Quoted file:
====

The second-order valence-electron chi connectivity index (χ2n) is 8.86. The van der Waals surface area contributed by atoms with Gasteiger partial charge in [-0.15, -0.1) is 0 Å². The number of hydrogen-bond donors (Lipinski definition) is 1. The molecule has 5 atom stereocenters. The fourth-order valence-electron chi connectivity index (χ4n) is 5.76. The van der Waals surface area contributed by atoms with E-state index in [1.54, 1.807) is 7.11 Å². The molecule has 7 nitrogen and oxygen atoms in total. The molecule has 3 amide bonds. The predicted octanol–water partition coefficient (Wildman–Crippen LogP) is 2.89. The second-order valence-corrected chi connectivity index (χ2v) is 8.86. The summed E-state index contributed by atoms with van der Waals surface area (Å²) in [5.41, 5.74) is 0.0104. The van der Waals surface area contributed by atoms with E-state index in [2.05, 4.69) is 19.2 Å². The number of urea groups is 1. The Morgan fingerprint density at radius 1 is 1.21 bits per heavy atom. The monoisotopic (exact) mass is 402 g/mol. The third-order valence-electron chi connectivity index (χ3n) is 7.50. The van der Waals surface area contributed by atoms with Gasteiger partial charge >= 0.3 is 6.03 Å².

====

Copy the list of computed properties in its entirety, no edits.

The second-order valence-electron chi connectivity index (χ2n) is 8.86. The van der Waals surface area contributed by atoms with Gasteiger partial charge in [-0.15, -0.1) is 0 Å². The number of hydrogen-bond donors (Lipinski definition) is 1. The molecule has 5 atom stereocenters. The fourth-order valence-electron chi connectivity index (χ4n) is 5.76. The van der Waals surface area contributed by atoms with E-state index in [1.54, 1.807) is 7.11 Å². The molecule has 7 nitrogen and oxygen atoms in total. The molecule has 3 amide bonds. The predicted octanol–water partition coefficient (Wildman–Crippen LogP) is 2.89. The second-order valence-corrected chi connectivity index (χ2v) is 8.86. The summed E-state index contributed by atoms with van der Waals surface area (Å²) in [5.41, 5.74) is 0.0104. The van der Waals surface area contributed by atoms with E-state index in [2.05, 4.69) is 19.2 Å². The number of urea groups is 1. The Morgan fingerprint density at radius 1 is 1.21 bits per heavy atom. The monoisotopic (exact) mass is 402 g/mol. The third-order valence-electron chi connectivity index (χ3n) is 7.50. The van der Waals surface area contributed by atoms with Gasteiger partial charge >= 0.3 is 6.03 Å².